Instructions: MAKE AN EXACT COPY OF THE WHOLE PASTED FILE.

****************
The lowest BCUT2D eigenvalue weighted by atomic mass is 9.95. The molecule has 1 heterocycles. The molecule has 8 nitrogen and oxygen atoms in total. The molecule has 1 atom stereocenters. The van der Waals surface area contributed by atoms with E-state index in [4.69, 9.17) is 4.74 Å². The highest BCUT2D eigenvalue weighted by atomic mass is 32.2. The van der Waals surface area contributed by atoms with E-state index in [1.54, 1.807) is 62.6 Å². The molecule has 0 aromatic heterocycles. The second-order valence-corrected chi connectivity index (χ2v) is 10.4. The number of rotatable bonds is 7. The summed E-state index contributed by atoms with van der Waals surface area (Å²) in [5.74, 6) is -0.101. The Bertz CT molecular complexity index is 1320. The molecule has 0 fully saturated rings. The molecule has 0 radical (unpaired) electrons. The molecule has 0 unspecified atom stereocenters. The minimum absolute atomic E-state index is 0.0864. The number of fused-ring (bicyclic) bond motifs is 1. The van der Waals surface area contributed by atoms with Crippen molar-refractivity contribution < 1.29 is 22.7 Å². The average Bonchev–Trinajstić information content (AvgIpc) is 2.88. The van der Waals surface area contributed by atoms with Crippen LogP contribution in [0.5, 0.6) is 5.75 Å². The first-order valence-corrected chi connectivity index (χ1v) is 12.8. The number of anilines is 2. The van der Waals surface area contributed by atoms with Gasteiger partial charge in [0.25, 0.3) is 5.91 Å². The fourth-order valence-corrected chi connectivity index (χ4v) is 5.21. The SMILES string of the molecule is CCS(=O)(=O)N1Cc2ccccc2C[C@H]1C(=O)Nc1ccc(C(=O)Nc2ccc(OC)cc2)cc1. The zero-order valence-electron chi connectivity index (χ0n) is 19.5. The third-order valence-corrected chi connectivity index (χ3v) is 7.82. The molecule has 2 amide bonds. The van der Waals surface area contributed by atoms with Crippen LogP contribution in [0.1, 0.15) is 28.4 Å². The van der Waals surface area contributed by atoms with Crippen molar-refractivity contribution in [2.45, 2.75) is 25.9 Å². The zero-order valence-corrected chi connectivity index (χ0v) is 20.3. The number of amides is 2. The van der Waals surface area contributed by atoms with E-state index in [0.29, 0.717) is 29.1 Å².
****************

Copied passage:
The lowest BCUT2D eigenvalue weighted by atomic mass is 9.95. The molecule has 1 heterocycles. The molecule has 8 nitrogen and oxygen atoms in total. The molecule has 1 atom stereocenters. The van der Waals surface area contributed by atoms with E-state index in [4.69, 9.17) is 4.74 Å². The highest BCUT2D eigenvalue weighted by atomic mass is 32.2. The van der Waals surface area contributed by atoms with E-state index in [1.54, 1.807) is 62.6 Å². The molecule has 0 aromatic heterocycles. The second-order valence-corrected chi connectivity index (χ2v) is 10.4. The number of rotatable bonds is 7. The summed E-state index contributed by atoms with van der Waals surface area (Å²) in [5.74, 6) is -0.101. The Bertz CT molecular complexity index is 1320. The molecule has 0 fully saturated rings. The molecule has 0 radical (unpaired) electrons. The molecule has 0 unspecified atom stereocenters. The minimum absolute atomic E-state index is 0.0864. The number of fused-ring (bicyclic) bond motifs is 1. The van der Waals surface area contributed by atoms with Crippen molar-refractivity contribution < 1.29 is 22.7 Å². The average Bonchev–Trinajstić information content (AvgIpc) is 2.88. The van der Waals surface area contributed by atoms with Crippen LogP contribution in [0.5, 0.6) is 5.75 Å². The first-order valence-corrected chi connectivity index (χ1v) is 12.8. The number of anilines is 2. The van der Waals surface area contributed by atoms with Gasteiger partial charge in [0.25, 0.3) is 5.91 Å². The fourth-order valence-corrected chi connectivity index (χ4v) is 5.21. The SMILES string of the molecule is CCS(=O)(=O)N1Cc2ccccc2C[C@H]1C(=O)Nc1ccc(C(=O)Nc2ccc(OC)cc2)cc1. The zero-order valence-electron chi connectivity index (χ0n) is 19.5. The third-order valence-corrected chi connectivity index (χ3v) is 7.82. The molecule has 2 amide bonds. The van der Waals surface area contributed by atoms with Crippen LogP contribution in [0.1, 0.15) is 28.4 Å². The van der Waals surface area contributed by atoms with Crippen molar-refractivity contribution in [2.45, 2.75) is 25.9 Å². The zero-order valence-corrected chi connectivity index (χ0v) is 20.3. The number of amides is 2. The van der Waals surface area contributed by atoms with E-state index in [0.29, 0.717) is 29.1 Å².